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Egypt’s inflation drop shows spending levels still low, say economists
CAIRO - Egypt's inflation dropped sharply in December, the latest apparent indication of economic improvement after the 2016 currency float hit Egyptians hard.
Economists say, however, it may just be showing that spending power has yet to recover.
Prices climbed to record highs and the Egyptian pound lost half its value after the central bank floated it in November 2016 in a bid to secure a $12 billion International Monetary Fund loan to boost economic growth after years of turmoil.
With the pound at about 17.7 to the U.S. dollar from a pegged 8.8 before the float, Egyptians have had to amend their spending habits to deal with their incomes and savings being slashed in half.
Urban consumer inflation eased to 21.9 percent in December from 26 percent the previous month, its lowest reading since the flotation, official data showed earlier this week.
Core inflation, stripping out volatile items such as food, fell to 19.86 percent from 25.53 percent.
Since the float, Egyptian exports have found new markets, narrowing the country's trade deficit, and foreign reserves and foreign direct investment have surged to record highs.
But economists say the inflation drop is the result of a strong base effect, and not necessarily a meaningful economic recovery.
"After November 2016, you were comparing to the high rates of the post-flotation period, but in December, you had a strong base effect," said senior economist at Beltone Financial Alia Mamdouh.
Monthly headline inflation contracted for the first time in two years in December due to a decline in the prices of poultry, meat and some vegetables and beans, data showed.
"The reduction may signal that spending level has not fully recovered, especially because seasonal demand usually drives rates up," Mamdouh said.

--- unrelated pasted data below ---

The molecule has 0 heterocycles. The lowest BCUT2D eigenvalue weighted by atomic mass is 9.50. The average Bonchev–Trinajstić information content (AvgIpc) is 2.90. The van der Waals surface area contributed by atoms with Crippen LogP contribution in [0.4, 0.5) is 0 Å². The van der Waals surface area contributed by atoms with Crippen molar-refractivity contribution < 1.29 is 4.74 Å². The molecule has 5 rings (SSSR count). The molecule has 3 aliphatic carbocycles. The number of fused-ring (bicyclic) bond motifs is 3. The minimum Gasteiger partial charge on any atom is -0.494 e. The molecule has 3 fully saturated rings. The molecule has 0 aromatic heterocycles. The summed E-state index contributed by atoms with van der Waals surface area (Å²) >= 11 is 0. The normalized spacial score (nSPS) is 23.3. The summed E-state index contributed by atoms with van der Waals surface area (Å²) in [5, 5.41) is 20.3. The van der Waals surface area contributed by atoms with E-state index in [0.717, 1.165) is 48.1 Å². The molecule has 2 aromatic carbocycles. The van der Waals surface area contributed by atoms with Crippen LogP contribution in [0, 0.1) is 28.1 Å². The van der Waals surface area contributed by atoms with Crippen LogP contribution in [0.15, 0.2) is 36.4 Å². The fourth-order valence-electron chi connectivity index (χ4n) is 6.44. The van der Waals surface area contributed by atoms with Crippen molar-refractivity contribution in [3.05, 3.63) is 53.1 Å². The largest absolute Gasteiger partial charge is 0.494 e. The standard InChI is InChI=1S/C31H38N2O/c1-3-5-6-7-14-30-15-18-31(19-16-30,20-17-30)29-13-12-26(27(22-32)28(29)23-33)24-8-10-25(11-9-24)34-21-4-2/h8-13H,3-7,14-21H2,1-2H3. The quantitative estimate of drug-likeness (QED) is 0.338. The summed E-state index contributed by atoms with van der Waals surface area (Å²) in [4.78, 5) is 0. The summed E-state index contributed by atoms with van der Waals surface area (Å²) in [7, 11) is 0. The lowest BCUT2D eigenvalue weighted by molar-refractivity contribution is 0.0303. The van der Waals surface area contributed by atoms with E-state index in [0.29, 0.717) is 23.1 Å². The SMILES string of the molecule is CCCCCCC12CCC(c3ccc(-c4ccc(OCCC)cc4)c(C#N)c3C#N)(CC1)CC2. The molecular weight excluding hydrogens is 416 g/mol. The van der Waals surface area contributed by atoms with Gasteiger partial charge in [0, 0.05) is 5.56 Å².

"We had expected a monthly rate of 0.5-0.7, but instead everything was flat except for food prices of which some went down."
For a graphic on Egypt's economy, click http://tmsnrt.rs/2qXaOFM
FORCED PRICE CUTS
Food producers said they wished to raise prices to maintain profitability, but are unable to because the market cannot absorb any more price hikes.
"We would like to raise the prices but the market isn't favourable to that right now," said Hani Berzi, the chairman of Edita Food Industries, one of the country's largest food producers.
Retailers have also had to reduce prices of some foods likepoultry and meat to lure back shoppers driven away by hikes.
"People don't buy anymore," said Ismail Gamal, the owner of apoultry shop in Nasr City. "We're afraid we'll go out of business, if we don't reduce prices."
Economists say purchasing power could take three to four years to recover from the shock of the flotation.
"Segments of society have shifted from meat to cheese as a source of protein, this is what inflation did to consumers," said Noaman Khalid, CI Capital Asset Management economist.
He said a complete economic cycle that includes business recovery and increased wages is necessary before purchasing power returns to pre-float levels and a healthy inflation rate is seen.
Egypt's central bank has raised key interest rates by 700 basis points since it floated the pound to battle soaring inflation. Economists expect it to start cutting the rates in their upcoming monetary policy meeting, set for Feb. 15.
(Reporting by Arwa Gaballa Editing by Jeremy Gaunt)
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